While risk management alternatives are not as abundant for cannabis company stock holders as they might find for other sectors of their portfolio that have been around longer, potential hedges certainly exist. In this section we will review 3 of the top risk management strategies that exist today: Portfolio Diversification; Inverse ETFs; Hedging Put Options.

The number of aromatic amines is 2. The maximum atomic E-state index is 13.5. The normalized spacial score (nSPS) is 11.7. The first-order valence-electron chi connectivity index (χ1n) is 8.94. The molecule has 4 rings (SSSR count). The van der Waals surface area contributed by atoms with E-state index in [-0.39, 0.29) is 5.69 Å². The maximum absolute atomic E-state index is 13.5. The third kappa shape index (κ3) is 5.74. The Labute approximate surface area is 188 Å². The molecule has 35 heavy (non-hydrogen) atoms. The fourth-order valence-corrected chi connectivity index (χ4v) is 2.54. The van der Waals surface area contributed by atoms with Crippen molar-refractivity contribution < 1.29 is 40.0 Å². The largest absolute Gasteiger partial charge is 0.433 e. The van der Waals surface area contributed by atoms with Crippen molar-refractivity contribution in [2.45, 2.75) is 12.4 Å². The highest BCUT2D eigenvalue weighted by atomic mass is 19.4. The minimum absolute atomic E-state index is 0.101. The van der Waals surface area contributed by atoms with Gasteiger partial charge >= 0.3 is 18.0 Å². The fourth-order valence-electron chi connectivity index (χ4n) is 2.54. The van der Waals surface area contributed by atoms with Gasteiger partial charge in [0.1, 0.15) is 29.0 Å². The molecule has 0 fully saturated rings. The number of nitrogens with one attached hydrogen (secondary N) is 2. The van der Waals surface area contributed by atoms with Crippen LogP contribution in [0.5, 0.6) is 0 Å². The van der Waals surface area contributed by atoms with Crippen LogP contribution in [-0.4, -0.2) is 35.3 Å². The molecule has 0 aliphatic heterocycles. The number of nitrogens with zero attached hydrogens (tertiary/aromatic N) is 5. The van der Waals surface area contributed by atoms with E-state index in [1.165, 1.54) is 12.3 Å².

One of the most basic and fundamental methods of hedging portfolio risk is diversification. While advisors, investors and Wall Street throw the word diversification around regularly, true diversification is very difficult to achieve. In order for a portfolio to be truly diversified, the different tranches of the portfolio must be uncorrelated. In other words, in order for diversification to actually work, the different parts of the portfolio must perform differently. When one tranche is struggling, other tranches must persevere to make up for the loss. A portfolio full of parts that are all performing well simultaneously may look good on the surface. It may feel like all the cylinders are firing at once and the strategy is working well, when in fact this is a dangerous indication of a very correlated portfolio. If the goal is to make money, then if one asset is performing the same as another asset, for all intents and purposes they might as well be the same asset. The unique nature of the cannabis sector makes it potentially advantageous for these very reasons. Companies like OWP may add more diversification to a portfolio due to its unique price movements relative to other sectors.